Glacial Beauty

Raw crystal chandeliers that appear like glistening ice hards and celestial starbursts form the main act of a new collection, from design duo FREDRIKSON STALLARD.
Fredrikson Stallard
Patrik Fredrikson (left) and Ian Stallard in their London studio with chandeliers Avalon (foreground) and Voltaire (background)

Avalon, Helios, Superline, Voltaire – the names of the chandeliers transport you to an otherworldly place, sounding at once heroic and romantic. To view the chandeliers in the flesh will stimulate your senses as well as your imagination. “Crystal has its own inherent qualities, such as reflection, refraction and internal depth,” say the boyishly good-looking furniture- and product-design duo Patrik Fredrikson and Ian Stallard, who ply their craft from a studio in Clerkenwell, London. “These elements must be allowed to come alive, just as much as we would allow wood, bronze or any other metal to tell the audience their specific story.”

The Glaciarium collection, which includes four chandeliers, chandelier components and home decor objects, and is a collaboration with Swarovski, captures the many contradictions inherent in Fredrikson Stallard’s avant-garde aesthetic. These glacial beings appear at once still and in flux, frozen yet alive, fresh yet polished, and each one an individual yet also part of a homogeneous whole. Emotionally engaging, the pieces bring the raw material to the fore, allowing crystal to be “the heart and soul,” say Fredrikson and Stallard, who are partners in life as well as business. “If you remove the crystal, the piece dies.” As such, the shimmering effect of multiple crystal shards in the chandeliers, whether in a geometric line or a sun-like halo, brings out their most alluring quality – refracting light.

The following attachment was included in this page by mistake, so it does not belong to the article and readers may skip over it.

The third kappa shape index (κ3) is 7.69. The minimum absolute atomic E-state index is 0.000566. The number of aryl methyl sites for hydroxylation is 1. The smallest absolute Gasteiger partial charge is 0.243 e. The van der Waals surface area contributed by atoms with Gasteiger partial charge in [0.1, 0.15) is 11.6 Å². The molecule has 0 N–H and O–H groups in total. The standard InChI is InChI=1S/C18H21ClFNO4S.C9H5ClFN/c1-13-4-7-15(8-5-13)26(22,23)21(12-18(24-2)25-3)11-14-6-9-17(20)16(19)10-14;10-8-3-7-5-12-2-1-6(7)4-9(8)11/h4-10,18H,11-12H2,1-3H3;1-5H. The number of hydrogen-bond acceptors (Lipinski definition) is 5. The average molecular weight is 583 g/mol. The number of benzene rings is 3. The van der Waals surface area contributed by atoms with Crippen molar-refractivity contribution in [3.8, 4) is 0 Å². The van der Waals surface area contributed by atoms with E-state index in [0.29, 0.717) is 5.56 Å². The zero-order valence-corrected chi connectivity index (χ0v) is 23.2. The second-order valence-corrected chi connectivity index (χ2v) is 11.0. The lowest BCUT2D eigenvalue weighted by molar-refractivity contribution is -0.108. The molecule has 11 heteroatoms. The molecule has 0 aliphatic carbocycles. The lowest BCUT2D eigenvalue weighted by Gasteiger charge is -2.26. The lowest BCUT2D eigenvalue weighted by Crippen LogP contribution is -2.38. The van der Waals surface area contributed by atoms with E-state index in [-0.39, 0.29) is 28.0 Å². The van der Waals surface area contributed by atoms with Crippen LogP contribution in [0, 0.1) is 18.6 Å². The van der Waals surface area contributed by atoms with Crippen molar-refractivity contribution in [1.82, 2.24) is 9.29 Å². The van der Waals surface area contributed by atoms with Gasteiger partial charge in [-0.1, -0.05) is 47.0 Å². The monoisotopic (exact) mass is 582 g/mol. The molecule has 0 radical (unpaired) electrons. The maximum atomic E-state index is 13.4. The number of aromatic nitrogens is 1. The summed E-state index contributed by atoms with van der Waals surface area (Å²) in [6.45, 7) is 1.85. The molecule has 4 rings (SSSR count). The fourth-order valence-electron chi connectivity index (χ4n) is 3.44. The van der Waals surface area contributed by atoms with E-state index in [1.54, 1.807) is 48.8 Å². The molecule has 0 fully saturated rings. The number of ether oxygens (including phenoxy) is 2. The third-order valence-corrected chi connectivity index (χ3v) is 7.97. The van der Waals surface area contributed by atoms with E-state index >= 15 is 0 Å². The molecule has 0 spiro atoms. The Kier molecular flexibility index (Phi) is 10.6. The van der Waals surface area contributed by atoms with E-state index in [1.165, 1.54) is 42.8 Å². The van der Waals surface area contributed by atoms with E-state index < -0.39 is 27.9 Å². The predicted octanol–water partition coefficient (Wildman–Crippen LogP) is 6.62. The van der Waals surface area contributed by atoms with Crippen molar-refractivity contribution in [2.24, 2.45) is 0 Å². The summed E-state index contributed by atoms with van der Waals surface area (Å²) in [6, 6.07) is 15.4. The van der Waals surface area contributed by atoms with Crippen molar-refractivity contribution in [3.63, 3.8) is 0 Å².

The works, indisputably, are a triumph of inventiveness. Indeed, Swedish-born Fredrikson and British-born Stallard, who both trained at Central Saint Martins in London and began collaborating in 1995, are pioneers. They have been partnering up with Swarovski for a decade, and are known to tap new ideas, explore the liminal space between form and function, the raw versus the refined, the organic and the finely crafted, honing original techniques to marvelous effect.

Glaciarium was launched at last year’s Salone del Mobile in Milan as part of Atelier Swarovski Home, a new line of home decor. Fredrikson Stallard’s collection included crystal candlesticks, vases and bowls. With their irregular shapes and astonishing translucency, the pieces could easily pass for naturally formed shards of glistening ice. The spectacular chandeliers and components, which debuted later in 2016, are the main act of Glaciarium, and will next be on display at the international lighting exhibition Euroluce in Milan.


“The complete creative freedom we have when working with Swarovski means that we, as artists and designers, can create work that pushes forward, both technically and conceptually,” say the pair. “Materials must be allowed to express their own qualities without too much interference. For Glaciarium we worked with raw crystal formations from Swarovski’s furnaces and scanned them in 3D. We then developed this language into the new collection of components that will allow other architects, artists and designers to realize their visions. We simply created the words that will allow others to write their poems.”

Words Anna Wallace-Thompson
Portrait Mark Cocksedge
As seen in SALT February 2017